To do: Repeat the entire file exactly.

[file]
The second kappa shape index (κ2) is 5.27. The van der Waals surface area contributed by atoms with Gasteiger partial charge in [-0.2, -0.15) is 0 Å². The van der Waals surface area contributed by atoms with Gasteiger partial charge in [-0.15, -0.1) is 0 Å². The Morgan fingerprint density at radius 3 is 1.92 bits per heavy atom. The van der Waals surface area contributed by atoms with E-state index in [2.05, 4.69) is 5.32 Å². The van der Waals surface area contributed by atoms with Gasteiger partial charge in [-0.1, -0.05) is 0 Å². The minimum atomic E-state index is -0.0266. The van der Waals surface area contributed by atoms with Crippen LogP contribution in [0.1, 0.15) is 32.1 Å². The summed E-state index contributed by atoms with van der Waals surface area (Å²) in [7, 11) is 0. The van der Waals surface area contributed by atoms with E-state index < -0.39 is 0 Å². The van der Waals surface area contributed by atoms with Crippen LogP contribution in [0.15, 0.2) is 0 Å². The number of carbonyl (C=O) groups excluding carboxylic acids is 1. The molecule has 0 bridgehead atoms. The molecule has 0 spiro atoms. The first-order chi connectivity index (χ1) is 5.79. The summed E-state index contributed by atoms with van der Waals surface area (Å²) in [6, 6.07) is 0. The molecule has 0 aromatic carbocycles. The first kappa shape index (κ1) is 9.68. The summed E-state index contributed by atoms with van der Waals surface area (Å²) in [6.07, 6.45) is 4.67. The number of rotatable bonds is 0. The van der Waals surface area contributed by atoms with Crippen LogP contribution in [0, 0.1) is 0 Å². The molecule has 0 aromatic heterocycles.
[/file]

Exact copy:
The second kappa shape index (κ2) is 5.27. The van der Waals surface area contributed by atoms with Gasteiger partial charge in [-0.2, -0.15) is 0 Å². The van der Waals surface area contributed by atoms with Gasteiger partial charge in [-0.15, -0.1) is 0 Å². The Morgan fingerprint density at radius 3 is 1.92 bits per heavy atom. The van der Waals surface area contributed by atoms with E-state index in [2.05, 4.69) is 5.32 Å². The van der Waals surface area contributed by atoms with Gasteiger partial charge in [-0.1, -0.05) is 0 Å². The minimum atomic E-state index is -0.0266. The van der Waals surface area contributed by atoms with Crippen LogP contribution in [0.1, 0.15) is 32.1 Å². The summed E-state index contributed by atoms with van der Waals surface area (Å²) in [7, 11) is 0. The van der Waals surface area contributed by atoms with E-state index < -0.39 is 0 Å². The van der Waals surface area contributed by atoms with Crippen LogP contribution in [0.15, 0.2) is 0 Å². The number of carbonyl (C=O) groups excluding carboxylic acids is 1. The molecule has 0 bridgehead atoms. The molecule has 0 spiro atoms. The first-order chi connectivity index (χ1) is 5.79. The summed E-state index contributed by atoms with van der Waals surface area (Å²) in [6, 6.07) is 0. The molecule has 0 aromatic carbocycles. The first kappa shape index (κ1) is 9.68. The summed E-state index contributed by atoms with van der Waals surface area (Å²) in [6.07, 6.45) is 4.67. The number of rotatable bonds is 0. The van der Waals surface area contributed by atoms with Crippen LogP contribution in [0, 0.1) is 0 Å². The molecule has 0 aromatic heterocycles.